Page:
Tuesday, January 10, 2012

Nature’s Unique Geological Phenomenon

I’m not yet done with Afar region. Well, it might be mind boggling for some to think of Afar as a spectacular location where not only the homeland of the oldest hominid like Ardi, but also a site with a spectacular geological phenomen. This is what today’s piece is about. This is the reason why nobody except those who are blessed to see it with their bare eyes, could their appreciation be profound and marvel at the true worth of this exceptional geological phenomenon. It is here where you could actually use the English saying "the proof of the pudding is in the eating" for it can’t be otherwise. As much as Ethiopia is endowed with medley culture, she also has a unique ecological mosaic: a landscape that varies from 116 meters below sea level at the beaming sulfuric blaze of Dallol Depression, in the Afar region, to the alpine highland peaks that rise to 4620 meters above sea level at Ras Dashen in the rocky Semien mountains; besides, the world's most phenomenal rift valley that cuts the country into two, forming a series of spectacular chain of lakes and hot springs lavish in real life forms. In brief, if at all, you rarely find such diametrically contrasting panoramas at its finest state in one nation: a divinely serene nature devoid of human intrusion, on the one hand and unique active geological phenomenon on the other. (well, unfortunately, due to some factors, and unlike other parts of the country, nobody is advised to go to the latter location without careful arrangements at the moment,,… may be some day (and k’ən) .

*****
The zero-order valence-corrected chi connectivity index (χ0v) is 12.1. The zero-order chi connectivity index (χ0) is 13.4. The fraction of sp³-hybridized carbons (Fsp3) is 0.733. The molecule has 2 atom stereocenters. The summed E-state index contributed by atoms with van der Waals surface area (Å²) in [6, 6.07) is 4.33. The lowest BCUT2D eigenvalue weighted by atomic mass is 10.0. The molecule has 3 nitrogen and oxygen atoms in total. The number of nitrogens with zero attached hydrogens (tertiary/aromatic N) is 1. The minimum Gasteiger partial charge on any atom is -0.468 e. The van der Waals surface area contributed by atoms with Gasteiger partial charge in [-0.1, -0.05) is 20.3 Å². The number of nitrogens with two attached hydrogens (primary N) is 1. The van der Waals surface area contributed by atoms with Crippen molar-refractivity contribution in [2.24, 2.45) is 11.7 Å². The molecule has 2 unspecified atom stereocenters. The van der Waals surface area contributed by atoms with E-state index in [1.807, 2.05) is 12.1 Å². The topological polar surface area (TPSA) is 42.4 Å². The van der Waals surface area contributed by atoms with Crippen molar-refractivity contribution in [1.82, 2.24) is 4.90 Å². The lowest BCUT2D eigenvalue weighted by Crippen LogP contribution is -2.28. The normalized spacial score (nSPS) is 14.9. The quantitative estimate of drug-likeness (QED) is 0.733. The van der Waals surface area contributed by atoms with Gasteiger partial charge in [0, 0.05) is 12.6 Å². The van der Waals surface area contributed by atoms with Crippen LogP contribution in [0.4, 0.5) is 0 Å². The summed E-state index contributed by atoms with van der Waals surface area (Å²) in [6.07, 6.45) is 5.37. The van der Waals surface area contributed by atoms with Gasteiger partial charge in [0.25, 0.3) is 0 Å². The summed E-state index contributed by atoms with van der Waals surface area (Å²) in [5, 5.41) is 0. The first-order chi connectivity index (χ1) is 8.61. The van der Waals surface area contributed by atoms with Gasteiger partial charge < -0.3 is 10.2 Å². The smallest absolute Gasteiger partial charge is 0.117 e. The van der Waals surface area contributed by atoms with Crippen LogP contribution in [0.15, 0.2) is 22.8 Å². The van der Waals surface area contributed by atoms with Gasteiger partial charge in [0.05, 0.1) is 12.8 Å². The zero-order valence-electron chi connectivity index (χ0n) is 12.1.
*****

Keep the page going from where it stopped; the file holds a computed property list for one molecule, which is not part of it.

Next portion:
Afar has as many as three great significances in both archaeology and geology, according to the scientists who wrote about its topographical state. First, the region serves as the meeting place of three separate pieces of the earth’s crust, known to geologists as the Afar Triple Junction, one of the earth's most organically active areas. Secondly, it is the birth place of the first ever human fossil, Lucy or DΪnk’nesh…(actually Ardi is much older hominid now), and finally, officially, the year-round hottest places anywhere on earth. This extraordinarily unique natural site is the Afar depression, (also called the Danakil Depression or the Afar Triangle ) which is situated in the north eastern part of Ethiopia.
The physical beauty of the Dallol depression is just stunning: from a close look one can see the mountain vistas, geysers and hot springs apart from the salty plain. Crossing those marble-like surface edged with a grey belt of earth and sand and the detritus, one could step out on the pure crystalline rock-salt, towards the Dallol Hill. As the sun set, the hills and the columns looked like masses of bronze, lit up on one side with a ruddy light. Their outlines were sharply defined against the violet-tinted sky, and under them the plain seemed to have turned into a great sheet of opal. The above incredible snapshots were taken by an American scientist who was studying about the place for some time and has put them on the Scientific American journal. You may want to see many more wonderful photos of the region from the following website. http://www.sciam.com/slideshow.cfm?id=birth-of-an-ocean&thumbs=horizontal&photo_id=44138B76-0F33-4CD4-6BBF2BB310B4F06C
In brief, Afar, has not only recently left us in awe for being the true birthplace of our ancient ancestors, (with the discovery of the four million year old Ardi), but a closer look of the region depicts that it is endowed with a stunning geological phenomenon. Simply put, it’s astounding to find all these natural gifts of nature “wrapped” in one place.

No comments: